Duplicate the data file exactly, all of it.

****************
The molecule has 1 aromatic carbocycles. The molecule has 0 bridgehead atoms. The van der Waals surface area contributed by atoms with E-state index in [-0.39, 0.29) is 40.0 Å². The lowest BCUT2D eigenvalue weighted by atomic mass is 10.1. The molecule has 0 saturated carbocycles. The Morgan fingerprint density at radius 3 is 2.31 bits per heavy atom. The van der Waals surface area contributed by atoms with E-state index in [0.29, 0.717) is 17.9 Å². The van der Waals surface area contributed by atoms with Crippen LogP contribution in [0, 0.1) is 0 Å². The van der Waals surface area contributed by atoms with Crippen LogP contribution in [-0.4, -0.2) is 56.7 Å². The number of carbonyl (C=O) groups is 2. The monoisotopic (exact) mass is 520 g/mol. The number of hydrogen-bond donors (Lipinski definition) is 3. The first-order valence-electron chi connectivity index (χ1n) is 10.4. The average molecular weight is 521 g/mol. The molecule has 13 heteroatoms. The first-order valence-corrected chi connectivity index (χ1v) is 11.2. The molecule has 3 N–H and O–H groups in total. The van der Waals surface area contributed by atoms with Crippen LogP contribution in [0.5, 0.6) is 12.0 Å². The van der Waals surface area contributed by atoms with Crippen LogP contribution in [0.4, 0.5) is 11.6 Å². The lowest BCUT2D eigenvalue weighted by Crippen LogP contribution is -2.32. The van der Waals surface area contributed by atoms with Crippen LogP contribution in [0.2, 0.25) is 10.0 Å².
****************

The molecule has 1 aromatic carbocycles. The molecule has 0 bridgehead atoms. The van der Waals surface area contributed by atoms with E-state index in [-0.39, 0.29) is 40.0 Å². The lowest BCUT2D eigenvalue weighted by atomic mass is 10.1. The molecule has 0 saturated carbocycles. The Morgan fingerprint density at radius 3 is 2.31 bits per heavy atom. The van der Waals surface area contributed by atoms with E-state index in [0.29, 0.717) is 17.9 Å². The van der Waals surface area contributed by atoms with Crippen LogP contribution in [0, 0.1) is 0 Å². The van der Waals surface area contributed by atoms with Crippen LogP contribution in [-0.4, -0.2) is 56.7 Å². The number of carbonyl (C=O) groups is 2. The monoisotopic (exact) mass is 520 g/mol. The number of hydrogen-bond donors (Lipinski definition) is 3. The first-order valence-electron chi connectivity index (χ1n) is 10.4. The average molecular weight is 521 g/mol. The molecule has 13 heteroatoms. The first-order valence-corrected chi connectivity index (χ1v) is 11.2. The molecule has 3 N–H and O–H groups in total. The van der Waals surface area contributed by atoms with Crippen LogP contribution in [0.5, 0.6) is 12.0 Å². The van der Waals surface area contributed by atoms with Crippen LogP contribution in [0.4, 0.5) is 11.6 Å². The lowest BCUT2D eigenvalue weighted by Crippen LogP contribution is -2.32. The van der Waals surface area contributed by atoms with Crippen LogP contribution in [0.2, 0.25) is 10.0 Å².